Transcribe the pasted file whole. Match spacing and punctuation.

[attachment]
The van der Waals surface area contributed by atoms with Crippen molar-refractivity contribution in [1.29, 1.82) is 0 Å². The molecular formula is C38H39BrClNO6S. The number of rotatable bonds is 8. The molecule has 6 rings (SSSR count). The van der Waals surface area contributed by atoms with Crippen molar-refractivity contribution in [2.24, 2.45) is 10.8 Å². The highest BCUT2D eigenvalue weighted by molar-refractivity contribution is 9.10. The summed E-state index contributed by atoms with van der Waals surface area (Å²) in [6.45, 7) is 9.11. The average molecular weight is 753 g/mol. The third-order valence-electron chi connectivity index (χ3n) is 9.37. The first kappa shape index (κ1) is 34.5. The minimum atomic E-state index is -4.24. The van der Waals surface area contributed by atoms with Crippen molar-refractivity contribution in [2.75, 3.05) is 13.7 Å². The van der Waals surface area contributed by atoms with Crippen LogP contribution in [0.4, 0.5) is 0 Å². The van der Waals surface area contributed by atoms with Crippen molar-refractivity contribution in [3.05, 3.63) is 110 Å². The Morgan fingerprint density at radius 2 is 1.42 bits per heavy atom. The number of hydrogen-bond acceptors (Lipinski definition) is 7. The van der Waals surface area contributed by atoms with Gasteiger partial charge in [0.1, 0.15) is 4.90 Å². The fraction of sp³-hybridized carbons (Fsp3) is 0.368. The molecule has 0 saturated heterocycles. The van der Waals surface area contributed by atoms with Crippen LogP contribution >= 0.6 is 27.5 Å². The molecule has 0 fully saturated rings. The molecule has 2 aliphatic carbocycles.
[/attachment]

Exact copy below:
The van der Waals surface area contributed by atoms with Crippen molar-refractivity contribution in [1.29, 1.82) is 0 Å². The molecular formula is C38H39BrClNO6S. The number of rotatable bonds is 8. The molecule has 6 rings (SSSR count). The van der Waals surface area contributed by atoms with Crippen molar-refractivity contribution in [2.24, 2.45) is 10.8 Å². The highest BCUT2D eigenvalue weighted by molar-refractivity contribution is 9.10. The summed E-state index contributed by atoms with van der Waals surface area (Å²) in [6.45, 7) is 9.11. The average molecular weight is 753 g/mol. The third-order valence-electron chi connectivity index (χ3n) is 9.37. The first kappa shape index (κ1) is 34.5. The minimum atomic E-state index is -4.24. The van der Waals surface area contributed by atoms with Crippen molar-refractivity contribution in [2.75, 3.05) is 13.7 Å². The van der Waals surface area contributed by atoms with Crippen LogP contribution in [0.4, 0.5) is 0 Å². The van der Waals surface area contributed by atoms with Crippen molar-refractivity contribution in [3.05, 3.63) is 110 Å². The Morgan fingerprint density at radius 2 is 1.42 bits per heavy atom. The number of hydrogen-bond acceptors (Lipinski definition) is 7. The van der Waals surface area contributed by atoms with Gasteiger partial charge in [0.1, 0.15) is 4.90 Å². The fraction of sp³-hybridized carbons (Fsp3) is 0.368. The molecule has 0 saturated heterocycles. The van der Waals surface area contributed by atoms with Crippen LogP contribution >= 0.6 is 27.5 Å². The molecule has 0 fully saturated rings. The molecule has 2 aliphatic carbocycles.